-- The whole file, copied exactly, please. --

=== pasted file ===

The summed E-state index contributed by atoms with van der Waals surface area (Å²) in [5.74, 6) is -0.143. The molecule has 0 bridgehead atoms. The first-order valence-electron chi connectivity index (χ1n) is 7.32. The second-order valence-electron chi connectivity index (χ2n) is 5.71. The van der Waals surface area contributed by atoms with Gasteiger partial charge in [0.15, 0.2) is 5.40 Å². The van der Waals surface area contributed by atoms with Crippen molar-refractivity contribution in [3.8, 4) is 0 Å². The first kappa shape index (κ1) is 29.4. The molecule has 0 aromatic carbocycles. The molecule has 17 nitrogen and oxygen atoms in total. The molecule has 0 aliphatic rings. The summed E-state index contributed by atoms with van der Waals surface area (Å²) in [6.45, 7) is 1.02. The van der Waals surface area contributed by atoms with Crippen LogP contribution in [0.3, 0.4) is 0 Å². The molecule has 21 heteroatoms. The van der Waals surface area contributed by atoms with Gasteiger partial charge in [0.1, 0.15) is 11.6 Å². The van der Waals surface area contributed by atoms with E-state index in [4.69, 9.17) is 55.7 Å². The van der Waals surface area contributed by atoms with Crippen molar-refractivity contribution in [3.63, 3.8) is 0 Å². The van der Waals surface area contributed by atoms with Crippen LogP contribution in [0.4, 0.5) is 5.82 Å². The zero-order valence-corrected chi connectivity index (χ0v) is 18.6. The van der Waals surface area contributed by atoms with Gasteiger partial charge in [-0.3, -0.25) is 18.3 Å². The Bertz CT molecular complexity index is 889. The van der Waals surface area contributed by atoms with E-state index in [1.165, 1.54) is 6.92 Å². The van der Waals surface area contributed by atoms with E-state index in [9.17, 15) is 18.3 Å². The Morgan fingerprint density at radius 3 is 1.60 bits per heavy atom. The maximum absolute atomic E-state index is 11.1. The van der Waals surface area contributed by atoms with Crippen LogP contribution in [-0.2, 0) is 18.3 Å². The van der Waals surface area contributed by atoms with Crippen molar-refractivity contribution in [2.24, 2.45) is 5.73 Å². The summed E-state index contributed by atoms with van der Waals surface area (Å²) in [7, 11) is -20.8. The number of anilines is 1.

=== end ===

The summed E-state index contributed by atoms with van der Waals surface area (Å²) in [5.74, 6) is -0.143. The molecule has 0 bridgehead atoms. The first-order valence-electron chi connectivity index (χ1n) is 7.32. The second-order valence-electron chi connectivity index (χ2n) is 5.71. The van der Waals surface area contributed by atoms with Gasteiger partial charge in [0.15, 0.2) is 5.40 Å². The van der Waals surface area contributed by atoms with Crippen molar-refractivity contribution in [3.8, 4) is 0 Å². The first kappa shape index (κ1) is 29.4. The molecule has 0 aromatic carbocycles. The molecule has 17 nitrogen and oxygen atoms in total. The molecule has 0 aliphatic rings. The summed E-state index contributed by atoms with van der Waals surface area (Å²) in [6.45, 7) is 1.02. The van der Waals surface area contributed by atoms with Crippen LogP contribution in [0.3, 0.4) is 0 Å². The molecule has 21 heteroatoms. The van der Waals surface area contributed by atoms with Gasteiger partial charge in [0.1, 0.15) is 11.6 Å². The van der Waals surface area contributed by atoms with E-state index in [4.69, 9.17) is 55.7 Å². The van der Waals surface area contributed by atoms with Crippen molar-refractivity contribution in [3.63, 3.8) is 0 Å². The van der Waals surface area contributed by atoms with Crippen LogP contribution in [0.4, 0.5) is 5.82 Å². The zero-order valence-corrected chi connectivity index (χ0v) is 18.6. The van der Waals surface area contributed by atoms with Gasteiger partial charge in [-0.3, -0.25) is 18.3 Å². The Bertz CT molecular complexity index is 889. The van der Waals surface area contributed by atoms with E-state index in [1.165, 1.54) is 6.92 Å². The van der Waals surface area contributed by atoms with E-state index in [9.17, 15) is 18.3 Å². The Morgan fingerprint density at radius 3 is 1.60 bits per heavy atom. The maximum absolute atomic E-state index is 11.1. The van der Waals surface area contributed by atoms with Crippen LogP contribution in [-0.2, 0) is 18.3 Å². The van der Waals surface area contributed by atoms with Crippen molar-refractivity contribution in [2.24, 2.45) is 5.73 Å². The summed E-state index contributed by atoms with van der Waals surface area (Å²) in [7, 11) is -20.8. The number of anilines is 1.